Will JavaScript type annotations kill TypeScript?
The creators of Svelte and Turbo 8 both dropped TS recently saying that "it's not worth it".
Yes: If JavaScript gets type annotations then there's no reason for TypeScript to exist.
No: TypeScript remains the best language for structuring large enterprise applications.
TBD: The existing user base and its corpensource owner means that TypeScript isn’t likely to reach EOL without a putting up a fight.
I hope they both die. I mean, if you really need strong types in the browser then you could leverage WASM and use a real programming language.
I don’t know and I don’t care.
Microservices / Serverless / Software Development / Tech Life

Exploring Node.js with Mark Hinkle, Executive Director of the Node.js Foundation

Jan 10th, 2018 12:30pm by
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Exploring Node.js With Mark Hinkle, Executive Director Of The Node.js Foundation

Even though JavaScript has been around for more than 20 years, it’s becoming the first-class citizen for developing enterprise applications. There is a huge developer community behind this technology.

What makes things even more interesting is that, with Node.js, JavaScript can run on server, so developers can write applications that run end-to-end in JavaScript. Node.js is very well suited for service applications because server applications are increasingly becoming single function event-driven microservices.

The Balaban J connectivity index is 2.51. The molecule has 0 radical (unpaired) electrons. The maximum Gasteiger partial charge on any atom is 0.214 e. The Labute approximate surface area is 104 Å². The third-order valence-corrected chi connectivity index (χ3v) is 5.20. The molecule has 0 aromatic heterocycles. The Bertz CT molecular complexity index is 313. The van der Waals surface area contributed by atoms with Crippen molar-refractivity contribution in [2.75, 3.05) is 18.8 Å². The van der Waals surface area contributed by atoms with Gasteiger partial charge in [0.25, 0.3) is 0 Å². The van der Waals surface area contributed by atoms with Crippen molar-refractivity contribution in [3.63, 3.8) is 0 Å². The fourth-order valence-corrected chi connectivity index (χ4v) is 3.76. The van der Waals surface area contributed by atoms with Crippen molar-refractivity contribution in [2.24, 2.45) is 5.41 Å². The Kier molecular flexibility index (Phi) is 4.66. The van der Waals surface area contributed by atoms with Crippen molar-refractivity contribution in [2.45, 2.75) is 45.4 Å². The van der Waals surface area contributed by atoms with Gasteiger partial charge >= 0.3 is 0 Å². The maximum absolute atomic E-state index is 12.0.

That’s not all. “Node.js is the number one workload across a serverless infrastructure out there. It was the first solution that ran on Amazon Lambda, Google functions. It’s the largest workload that runs on an IBM Bluemix,”  said Mark Hinkle, the executive director of the Node.js Foundation, speaking with us in an interview for our latest episode of The New Stack Makers podcast, recorded at KubeCon 2017 last month in Austin.

When a technology becomes this popular, the first casualty is the talent pool for the older technologies. As a result, there is a need for certified developers to stay updated. To address this demand, the Node.js Foundation is working on a certification program so that businesses can hire developers with confidence that they have at least minimum development Node.js capabilities.

In This Edition:

0:56: Where does Node.js fit in as the market dynamics are changing?
3:16: What are the challenges Hinkle is seeing, put into the context of the Node.js roadmap?
6:05: Exploring the Node.js certification and developer programs available.
8:50 What was the primary driver behind the Node.js certification program?
12:16: The continuing accessibility of tools for developers to teach themselves skills that are relevant today.
14:05: “Cross-pollination,” of the available open source training and certification projects.

The Linux Foundation, which sponsors the Node.js Foundation as a project, is a sponsor of The New Stack.

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TNS owner Insight Partners is an investor in: The New Stack.
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